At my advanced age, I have now experienced ten different productions of Wagner’s The Flying Dutchman in my opera-going lifetime, but Opera San Jose’s just might be the finest. »

16 Feb 2018

Mortal Voices: the Academy of Ancient Music at Milton Court

The relationship between music and money is long-standing, complex and inextricable. In the Baroque era it was symbiotically advantageous. »

16 Feb 2018

Glyndebourne Opera Cup 2018: semi-finalists announced

The semi-finalists for the first Glyndebourne Opera Cup have been announced. Following a worldwide search that attracted nearly 200 entries, and preliminary rounds in Berlin, London and Philadelphia, 23 singers aged 21-28 have been chosen to compete in the semi-final at Glyndebourne on 22 March. »

16 Feb 2018

ENO announces Studio Live casts and three new Harewood Artists

English National Opera (ENO) has announced the casts for Acis and Galatea and Paul Bunyan, 2018’s two ENO Studio Live productions. ENO Studio Live forms part of ENO Outside which takes ENO’s work to arts-engaged audiences that may not have considered opera before, presenting the immense power of opera in more intimate studio and theatre environments.  »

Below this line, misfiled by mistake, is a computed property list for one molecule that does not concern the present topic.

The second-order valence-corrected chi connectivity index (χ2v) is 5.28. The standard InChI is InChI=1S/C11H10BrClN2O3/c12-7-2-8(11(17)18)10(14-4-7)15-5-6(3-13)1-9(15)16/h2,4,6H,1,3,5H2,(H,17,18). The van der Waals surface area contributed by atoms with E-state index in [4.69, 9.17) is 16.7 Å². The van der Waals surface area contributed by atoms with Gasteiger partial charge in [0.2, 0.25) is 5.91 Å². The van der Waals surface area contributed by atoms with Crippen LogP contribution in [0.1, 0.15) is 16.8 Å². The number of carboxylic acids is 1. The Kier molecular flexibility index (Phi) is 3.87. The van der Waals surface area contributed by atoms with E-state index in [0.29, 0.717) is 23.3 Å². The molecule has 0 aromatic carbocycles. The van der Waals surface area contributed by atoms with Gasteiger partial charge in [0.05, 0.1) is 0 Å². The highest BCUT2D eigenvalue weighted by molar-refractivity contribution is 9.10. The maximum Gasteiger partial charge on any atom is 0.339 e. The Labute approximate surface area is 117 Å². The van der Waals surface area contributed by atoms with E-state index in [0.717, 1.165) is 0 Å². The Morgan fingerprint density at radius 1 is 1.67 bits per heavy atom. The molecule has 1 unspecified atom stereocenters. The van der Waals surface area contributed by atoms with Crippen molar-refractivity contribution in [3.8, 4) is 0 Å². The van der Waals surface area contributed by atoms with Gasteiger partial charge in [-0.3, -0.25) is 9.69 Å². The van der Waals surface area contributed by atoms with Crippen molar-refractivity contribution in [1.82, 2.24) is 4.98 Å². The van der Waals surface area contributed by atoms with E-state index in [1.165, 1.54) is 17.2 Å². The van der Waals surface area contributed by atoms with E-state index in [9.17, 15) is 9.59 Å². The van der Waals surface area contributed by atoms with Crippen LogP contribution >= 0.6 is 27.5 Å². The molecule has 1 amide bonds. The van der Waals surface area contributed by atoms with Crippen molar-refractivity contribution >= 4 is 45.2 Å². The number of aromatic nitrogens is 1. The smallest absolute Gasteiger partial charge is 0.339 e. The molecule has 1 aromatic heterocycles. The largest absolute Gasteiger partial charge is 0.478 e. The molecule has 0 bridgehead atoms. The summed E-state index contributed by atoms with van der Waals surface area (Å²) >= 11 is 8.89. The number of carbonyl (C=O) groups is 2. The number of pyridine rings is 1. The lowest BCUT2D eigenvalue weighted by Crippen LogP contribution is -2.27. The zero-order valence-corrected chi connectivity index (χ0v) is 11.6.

16 Feb 2018

Handel in London: 2018 London Handel Festival

The 2018 London Handel Festival explores Handel’s relationship with the city. Running from 17 March to 16 April 2018, the Festival offers four weeks of concerts, talks, walks & film screenings explore masterpieces by Handel, from semi-staged operas to grand oratorio and lunchtime recitals. »

16 Feb 2018

Dartington International Summer School & Festival: 70th anniversary programme

Internationally-renowned Dartington Summer School & Festival has released the course programme for its 70th Anniversary Summer School and Festival, curated by the pianist Joanna MacGregor, that will run from 28th July to 25th of August 2018. »

14 Feb 2018

I Puritani at Lyric Opera of Chicago